The show switches up its structure for a near-real time exploration of Jack’s attempts to get his special chair back from the hot lady in accounts payable. In doing so, the show delivers its best episode to date, setting up a potential romantic interest for Jack that actually could work.

Brooklyn Nine-Nine – “The Therapist” (B+)
David Paymer is excellent as the killer shrink, as is Cameron Esposito as Rosa’s new girlfriend. Terry being insecure about pleasing his wife in bed feels a little out of character, but at least it gives us some primo Hitchcock and Scully content.

Documentary Now! – “Long Gone” (B)
The show went political and absurd when it should have gone melancholy. Well-executed stylistically but its not that funny when it clearly wanted to be.

This Is Us – “Don’t Take My Sunshine Away” (B+)
The show explores the dichotomy between simple childhood relationships and extremely difficult adult relationships. Pulling Randall and Beth apart is certainly not a storyline I enjoy, but its raw emotions – and the performances of Sterling K. Brown and Susan Kelechi Watson – make it engrossing.

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What I Watched This Week: 10 Mar 2019

Crashing – “Mulaney” (A) / series finale
As a season finale, it’s perfect. As a somewhat abrupt series finale, it’s still pretty satisfying. While I’m sad the show is ending on what is clearly not its own turns, especially since it took a leap this season, this is about as good an ending as one could hope. In that respect, it reminded me of the dearly departed Togetherness.

This Is Us – “The Waiting Room” (B-)
In creating an episode where everyone’s annoyed and on edge, we as the audience are also annoyed and on edge. At least the last five minutes, in which Kate and Toby touch their newborn son while communing with Jack from beyond the grave, are spectacular.

Documentary Now! – “Searching for Mr. Larson” (B+)
As a huge Far Side fan, this was pretty great. Fred Armisen gives arguably his best performance yet on this show as the incredibly pathetic documentarian. But the absolute dead-on one line from the actor playing his dad gave me the biggest laugh.

Brooklyn Nine-Nine – “Gintars” (B+)
Ike Barinholtz crushes it, guest starring as the biological father of Nikolaj, who loiters at the 99 until Boyle agrees to let him see the boy. It’s the details that sell this one, like Gintars’ head-to-toe denim, his poorly conceived Gap knock-off (GAPE) business, and that he spends his days watching Mad About You on Latvian Hulu.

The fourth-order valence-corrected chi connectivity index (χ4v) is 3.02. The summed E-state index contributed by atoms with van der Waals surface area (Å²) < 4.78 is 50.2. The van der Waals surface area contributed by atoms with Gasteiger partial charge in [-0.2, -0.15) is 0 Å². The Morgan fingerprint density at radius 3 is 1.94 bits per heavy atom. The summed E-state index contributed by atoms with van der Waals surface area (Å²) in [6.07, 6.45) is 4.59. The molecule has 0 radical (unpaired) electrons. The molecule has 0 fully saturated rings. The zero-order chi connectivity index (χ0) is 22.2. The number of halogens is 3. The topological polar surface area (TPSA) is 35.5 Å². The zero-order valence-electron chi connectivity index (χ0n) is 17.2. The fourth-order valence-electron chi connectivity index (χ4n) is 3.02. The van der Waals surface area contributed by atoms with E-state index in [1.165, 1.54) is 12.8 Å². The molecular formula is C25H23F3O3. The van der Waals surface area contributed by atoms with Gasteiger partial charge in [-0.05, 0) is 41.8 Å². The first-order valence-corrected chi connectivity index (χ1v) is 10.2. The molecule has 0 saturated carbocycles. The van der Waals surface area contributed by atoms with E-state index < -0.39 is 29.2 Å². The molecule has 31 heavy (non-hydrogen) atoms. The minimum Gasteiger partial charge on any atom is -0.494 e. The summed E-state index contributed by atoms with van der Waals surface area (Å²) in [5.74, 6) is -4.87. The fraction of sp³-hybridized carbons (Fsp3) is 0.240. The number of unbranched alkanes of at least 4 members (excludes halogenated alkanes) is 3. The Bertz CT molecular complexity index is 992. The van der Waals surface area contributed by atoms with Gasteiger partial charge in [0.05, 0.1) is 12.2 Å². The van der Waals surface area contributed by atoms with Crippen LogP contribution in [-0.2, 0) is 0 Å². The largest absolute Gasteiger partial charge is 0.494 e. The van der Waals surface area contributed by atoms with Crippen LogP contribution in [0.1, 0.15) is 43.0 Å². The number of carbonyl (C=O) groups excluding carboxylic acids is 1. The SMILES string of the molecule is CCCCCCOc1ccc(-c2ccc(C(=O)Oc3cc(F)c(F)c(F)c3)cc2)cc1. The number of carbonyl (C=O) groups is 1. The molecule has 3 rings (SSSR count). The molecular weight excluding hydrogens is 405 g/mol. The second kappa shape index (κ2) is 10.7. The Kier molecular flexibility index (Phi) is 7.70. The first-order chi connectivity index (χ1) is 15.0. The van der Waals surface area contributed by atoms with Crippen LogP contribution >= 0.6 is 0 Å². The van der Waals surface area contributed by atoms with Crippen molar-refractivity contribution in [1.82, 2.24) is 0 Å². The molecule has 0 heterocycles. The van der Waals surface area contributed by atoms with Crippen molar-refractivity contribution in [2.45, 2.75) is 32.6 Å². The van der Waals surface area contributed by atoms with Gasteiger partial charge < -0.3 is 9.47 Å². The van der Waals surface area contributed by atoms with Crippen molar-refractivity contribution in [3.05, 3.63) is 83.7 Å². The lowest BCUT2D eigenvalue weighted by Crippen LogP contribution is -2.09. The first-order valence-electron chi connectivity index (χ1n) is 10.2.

A.P. Bio – “Nun” (B+)
Funnier than the premiere, and proving Lynn Shelton should direct a horror movie soon. And what’s this? Something resembling another emotional breakthrough for Jack?

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What I Watched This Week: 3 Mar 2019

Crashing – “The Christian Tour” (B)
The stuff on the tour is great, but the break-up and subsequent roasting by a quartet of female comedians feels a little tacked on.

This Is Us – “The Graduates” (B-)
A towering performance from Mandy Moore is undercut by the show repeating dramatic plotlines. We’ve already been through Kevin’s drinking and Kate’s pregnancy risks and Randall’s insistence that his political ambitions are more important than Beth’s dreams. Running this all back feels like lazy, panicked writing. Hopefully we’ll get some emotional breakthroughs before the season is out. Spinning its wheels for four more episodes sounds like a drag.

Documentary Now! – “Waiting for the Artist” (A)
Cate Blanchett shines as a parody of performance artist Marina Abramovic. It’s one of the show’s most hilarious and detailed episodes, and also is the rare one to have a genuine emotional core.

Brooklyn Nine-Nine – “The Golden Child” (B+)
Plenty of great antics from everyone, but while Lin-Manuel Miranda is positioned as the scene-stealer, as usual, he’s so great he makes someone else shine, in this case Melissa Fumero, showing tremendous range after her dramatic outing last week.

A.P. Bio – “Happiness” (B) / season premiere
Funny to be sure, but lacks the, eh, urgency(?) of the first season. It’s sweet, but a little predictable. But Paula Pell and Patton Oswalt make a great duo. If any show gets dropped because of the absolutely insane amount of shows in April, this will be it.